Mūla
Pūrva Ashādhā
Uttara Ashādhā
Shravana
Shravishthā
Shatabhishā
Pūrva Bhādrapadā
Uttara Bhādrapadā
Revatī

Each of these 27 Nakshatras are further divided into 4 padas of 3°20’. Hence there are a total of 27x4 = 108 padas.

We have another division of this Ecliptic, ecliptic is also divided into 12 Rashi, each of 30°. The 12 Rashi's are:

Number Sanskrit Name Western Name
1

Mesha

Aries

2 Vrishabha Taurus
3 Mithuna Gemini
4 Karka Cancer
5 Simha Leo
6 Kanya Virgo
7 Tula Libra
8 Vrishchika Scorpio
9 Dhanus Sagittarius
10 Makara Capricorn
11 Kumbha Aquarius
12 Meena Pisces

Each of these 12 rashi's has 9 padas.

Now we have the Grahas or the planets.The Grahas here has to be taken as the hevenly bodies that affect Earth through their gravity. Hence The extra-saturnine planets (Uranus, Neptune and Pluto) are not included in the category of Grahas. The 9 Grahas are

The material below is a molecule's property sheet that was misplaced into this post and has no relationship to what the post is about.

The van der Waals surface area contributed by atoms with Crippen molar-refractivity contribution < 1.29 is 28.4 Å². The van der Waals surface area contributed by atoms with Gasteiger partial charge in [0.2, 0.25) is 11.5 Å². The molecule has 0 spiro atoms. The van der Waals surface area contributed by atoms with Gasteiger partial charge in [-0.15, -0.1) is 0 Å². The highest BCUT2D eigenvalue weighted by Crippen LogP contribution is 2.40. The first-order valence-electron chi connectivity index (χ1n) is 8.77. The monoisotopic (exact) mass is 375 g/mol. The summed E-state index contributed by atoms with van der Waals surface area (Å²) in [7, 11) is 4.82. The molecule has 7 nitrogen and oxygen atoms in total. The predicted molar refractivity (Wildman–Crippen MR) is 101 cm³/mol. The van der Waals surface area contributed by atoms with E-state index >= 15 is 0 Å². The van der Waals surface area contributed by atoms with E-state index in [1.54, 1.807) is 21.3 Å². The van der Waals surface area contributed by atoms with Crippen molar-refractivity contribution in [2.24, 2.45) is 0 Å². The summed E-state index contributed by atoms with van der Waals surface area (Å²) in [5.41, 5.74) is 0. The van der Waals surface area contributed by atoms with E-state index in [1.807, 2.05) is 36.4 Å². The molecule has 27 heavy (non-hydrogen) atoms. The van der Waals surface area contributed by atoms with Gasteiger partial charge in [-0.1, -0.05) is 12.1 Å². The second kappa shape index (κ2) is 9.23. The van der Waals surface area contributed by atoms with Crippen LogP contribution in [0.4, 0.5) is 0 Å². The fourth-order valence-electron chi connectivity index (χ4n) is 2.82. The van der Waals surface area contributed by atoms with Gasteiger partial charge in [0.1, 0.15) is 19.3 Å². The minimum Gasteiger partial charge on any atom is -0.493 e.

1. Surya (Sun)
2. Chandra (Moon)
3. Mangala or Angaraka or Kuja (Mars)
4. Budha (Mercury)
5. Guru or Brihaspati (Jupiter)
6. Sukra (Venus)
7. Shani (Saturn)
8. Rahu
9. Ketu

All the Ghras are self explanatory except for the last two Rahu and Ketu. Both these are misintrepreted as demons who eat up Sun and Moon causing eclipses. Inreality both of these are Nodes. Rahu is the ascending lunar node where as Ketu is the decending lunar node. As the moon is revolving the earth, the plane of the moon's reveloution cuts the plane of the ecliptic. The point where the moon is cutting the ecliptic while comming from below the ecliptic is called Rahu and the other point is called Ketu.